Noble v. Brinker Intern., Inc.

Decision Date03 December 2004
Docket NumberNo. 02-4190.,02-4190.
Citation391 F.3d 715
PartiesMarcus A. NOBLE, Plaintiff-Appellee, v. BRINKER INTERNATIONAL, INC., Defendant-Appellant.
CourtU.S. Court of Appeals — Sixth Circuit

Thomas L. Rosenberg, Ulmer & Berne, Columbus, Ohio, for Appellant. Laren E. Knoll, Columbus, Ohio, for Appellee.


Thomas L. Rosenberg, Rebecca B. Jacobs, Ulmer & Berne, Columbus, Ohio, for Appellant. Laren E. Knoll, Dennis M. McGuire, Columbus, Ohio, for Appellee.

Before: RYAN, DAUGHTREY, and CLAY, Circuit Judges.


RYAN, Circuit Judge.

In this civil rights case, the plaintiff, Marcus A. Noble, alleges that the defendant, Brinker International, Inc., acting by and through its agent, Anthony Ficorilli, terminated Noble's employment because of his race. After a jury found in favor of the plaintiff, the defendant filed a motion for judgment as a matter of law or, in the alternative, for a new trial. This motion was denied, and the defendant now appeals from the district court's denial of its motion.

The legal issue presented — whether the district court erred in denying the defendants' request for judgment as a matter of law — is relatively simple, but the answer is obtained, for reasons we shall explain, only by conducting a close examination of the facts of the case in order to determine whether they are legally sufficient to support the jury's finding of intentional race discrimination. Therefore, we must burden our opinion with an extensive discussion of those facts, which, as will be explained, do not support the jury's verdict and should have resulted in a judgment for the defendant, as a matter of law. Therefore, we must reverse.


The defendant, Brinker International, is a holding company whose subsidiaries operate a number of concept restaurants throughout the country; one of these restaurants is Romano's Macaroni Grill in Worthington, Ohio. Noble, a black male, began working as a server at the Macaroni Grill on July 9, 1998. At that time, Linda Lawrence worked as the restaurant's general manager. Noble claims that Lawrence subjected him to disparate treatment in the terms and conditions of his employment during her tenure as general manager of the restaurant. Noble complained to Lawrence and others about what he perceived to be Lawrence's racial discrimination. Noble was permitted to introduce a significant amount of evidence at trial pertaining to Lawrence's allegedly discriminatory treatment of him and other minority employees.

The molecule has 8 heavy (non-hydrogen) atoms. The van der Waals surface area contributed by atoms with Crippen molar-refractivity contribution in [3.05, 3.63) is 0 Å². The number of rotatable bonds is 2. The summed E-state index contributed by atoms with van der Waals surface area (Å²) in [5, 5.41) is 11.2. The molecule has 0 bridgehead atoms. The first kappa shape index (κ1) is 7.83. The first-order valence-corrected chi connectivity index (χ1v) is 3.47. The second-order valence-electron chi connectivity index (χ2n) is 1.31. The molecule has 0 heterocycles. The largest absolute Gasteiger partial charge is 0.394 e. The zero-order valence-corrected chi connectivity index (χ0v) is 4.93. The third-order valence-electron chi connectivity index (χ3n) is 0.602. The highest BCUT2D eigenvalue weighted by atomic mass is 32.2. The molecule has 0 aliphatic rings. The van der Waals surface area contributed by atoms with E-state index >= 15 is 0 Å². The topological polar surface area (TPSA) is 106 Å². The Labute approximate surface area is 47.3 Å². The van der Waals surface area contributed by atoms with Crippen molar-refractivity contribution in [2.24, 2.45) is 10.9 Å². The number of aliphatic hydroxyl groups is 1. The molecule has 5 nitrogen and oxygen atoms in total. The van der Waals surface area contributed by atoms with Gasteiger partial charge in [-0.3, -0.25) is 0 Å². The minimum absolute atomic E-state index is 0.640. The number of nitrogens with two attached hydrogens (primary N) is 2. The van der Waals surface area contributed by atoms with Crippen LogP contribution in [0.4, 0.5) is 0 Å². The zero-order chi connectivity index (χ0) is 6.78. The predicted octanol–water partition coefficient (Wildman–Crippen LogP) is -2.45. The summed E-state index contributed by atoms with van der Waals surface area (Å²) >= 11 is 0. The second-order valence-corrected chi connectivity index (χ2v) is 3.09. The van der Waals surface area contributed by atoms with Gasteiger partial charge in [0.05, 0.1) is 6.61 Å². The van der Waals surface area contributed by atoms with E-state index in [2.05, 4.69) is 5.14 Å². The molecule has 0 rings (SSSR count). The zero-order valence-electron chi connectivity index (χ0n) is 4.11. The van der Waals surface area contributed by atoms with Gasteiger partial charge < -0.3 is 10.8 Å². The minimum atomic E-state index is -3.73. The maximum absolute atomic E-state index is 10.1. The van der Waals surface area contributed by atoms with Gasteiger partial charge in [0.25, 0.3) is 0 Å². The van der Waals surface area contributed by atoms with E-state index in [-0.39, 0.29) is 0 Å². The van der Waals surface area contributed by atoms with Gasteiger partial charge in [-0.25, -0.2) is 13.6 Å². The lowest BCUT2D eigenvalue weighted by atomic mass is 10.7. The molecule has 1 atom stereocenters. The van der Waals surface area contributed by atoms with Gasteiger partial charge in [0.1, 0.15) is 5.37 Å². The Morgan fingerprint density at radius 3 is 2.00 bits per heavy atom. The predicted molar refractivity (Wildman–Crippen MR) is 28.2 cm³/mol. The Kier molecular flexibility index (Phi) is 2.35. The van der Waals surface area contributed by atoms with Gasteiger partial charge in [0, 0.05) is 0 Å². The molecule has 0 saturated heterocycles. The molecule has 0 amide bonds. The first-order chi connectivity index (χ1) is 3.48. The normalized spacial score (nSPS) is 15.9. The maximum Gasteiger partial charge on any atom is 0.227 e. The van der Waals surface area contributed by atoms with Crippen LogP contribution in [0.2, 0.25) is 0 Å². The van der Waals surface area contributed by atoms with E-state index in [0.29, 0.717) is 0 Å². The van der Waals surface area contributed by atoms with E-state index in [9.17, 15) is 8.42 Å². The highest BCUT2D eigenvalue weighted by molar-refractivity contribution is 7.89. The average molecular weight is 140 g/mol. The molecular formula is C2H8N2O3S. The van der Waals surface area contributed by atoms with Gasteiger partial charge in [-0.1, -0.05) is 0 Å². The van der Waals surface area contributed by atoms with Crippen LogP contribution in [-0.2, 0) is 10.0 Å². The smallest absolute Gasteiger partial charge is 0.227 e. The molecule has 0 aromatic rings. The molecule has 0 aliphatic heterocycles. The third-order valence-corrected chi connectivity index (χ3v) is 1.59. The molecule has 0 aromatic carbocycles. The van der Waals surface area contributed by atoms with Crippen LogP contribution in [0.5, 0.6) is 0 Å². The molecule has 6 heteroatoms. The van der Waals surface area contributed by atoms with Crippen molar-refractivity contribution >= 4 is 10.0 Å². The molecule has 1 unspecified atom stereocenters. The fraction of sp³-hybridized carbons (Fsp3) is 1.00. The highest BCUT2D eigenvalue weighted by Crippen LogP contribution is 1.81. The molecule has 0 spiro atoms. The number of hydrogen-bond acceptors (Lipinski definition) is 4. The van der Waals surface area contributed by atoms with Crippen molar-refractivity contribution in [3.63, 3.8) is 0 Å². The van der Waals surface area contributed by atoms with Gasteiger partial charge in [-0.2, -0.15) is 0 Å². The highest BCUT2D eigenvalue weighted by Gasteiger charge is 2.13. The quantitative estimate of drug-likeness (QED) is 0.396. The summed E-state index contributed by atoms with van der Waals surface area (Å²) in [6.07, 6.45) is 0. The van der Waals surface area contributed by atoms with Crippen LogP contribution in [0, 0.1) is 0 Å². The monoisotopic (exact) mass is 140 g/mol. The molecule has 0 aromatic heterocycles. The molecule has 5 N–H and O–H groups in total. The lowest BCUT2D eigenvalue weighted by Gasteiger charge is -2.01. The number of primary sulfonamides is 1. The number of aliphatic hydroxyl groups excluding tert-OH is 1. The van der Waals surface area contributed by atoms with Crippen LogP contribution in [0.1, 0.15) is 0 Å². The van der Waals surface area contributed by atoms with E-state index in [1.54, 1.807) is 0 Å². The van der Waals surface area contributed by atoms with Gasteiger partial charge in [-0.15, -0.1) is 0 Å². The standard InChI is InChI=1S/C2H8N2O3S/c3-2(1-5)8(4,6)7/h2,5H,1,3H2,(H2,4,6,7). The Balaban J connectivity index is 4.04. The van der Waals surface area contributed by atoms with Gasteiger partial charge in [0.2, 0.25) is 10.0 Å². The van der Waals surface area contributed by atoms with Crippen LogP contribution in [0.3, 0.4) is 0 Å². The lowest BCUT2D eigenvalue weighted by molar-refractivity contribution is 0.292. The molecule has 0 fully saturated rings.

In January 1999, however, Lawrence transferred out of the Worthington Macaroni Grill to a Macaroni Grill in Maine. Anthony Ficorilli replaced her as general manager of the restaurant. After Lawrence transferred out of Ohio, she and Ficorilli met once to discuss the restaurant. Both testified that they did not discuss Marcus Noble. Noble testified that "[t]hings were a lot better" after Ficorilli came to the restaurant. At trial, Noble testified that "99.9 percent" of the "threats and harassment" he experienced at the restaurant came from Lawrence. In his sworn deposition, also introduced at trial, Noble testified that no one but Lawrence subjected him to "threats and harassment." Noble never complained to Ficorilli or anyone else that any of the actions taken by Ficorilli prior to Noble's termination were taken on account of race.

On Thursday, April 15, or Friday, April 16, 1999, Ficorilli noticed that he had an evening shift that needed to be covered by a server that Saturday, April 17, 1999. Ficorilli claims that he asked Noble if he would be willing to cover the shift, and Noble agreed to do so. Ficorilli states that he confirmed the arrangement with Noble at least twice during their conversation. The alleged understanding between Ficorilli and Noble was not noted in the place in which such shifts are usually recorded, and Brinker was unable to produce any written record of the agreement. After Noble did not appear for work on Saturday and did not call to explain his absence, Ficorilli stated that he decided to discharge Noble for failing to appear for work or call on Saturday, April 17, 1999. An assistant manager testified that he mentioned Noble's prior claims of discrimination to Ficorilli "at the time that [Noble] had missed a shift... that he had agreed to work for Tony Ficorilli." Aside from the assistant manager's testimony that he made Ficorilli "aware that there was a history there," there was no evidence that Ficorilli was otherwise aware of the prior contentious history between Lawrence and Noble. When Noble attempted to return to work on Sunday, April 18, he was informed that he had been terminated for being a "no call/no show" the previous evening.

Noble, on the other hand, claims that he never agreed to cover a shift on Saturday, April 17, 1999. He contends that Ficorilli fabricated the incident to provide grounds for firing him. Noble argues that the real reason for his termination was his race.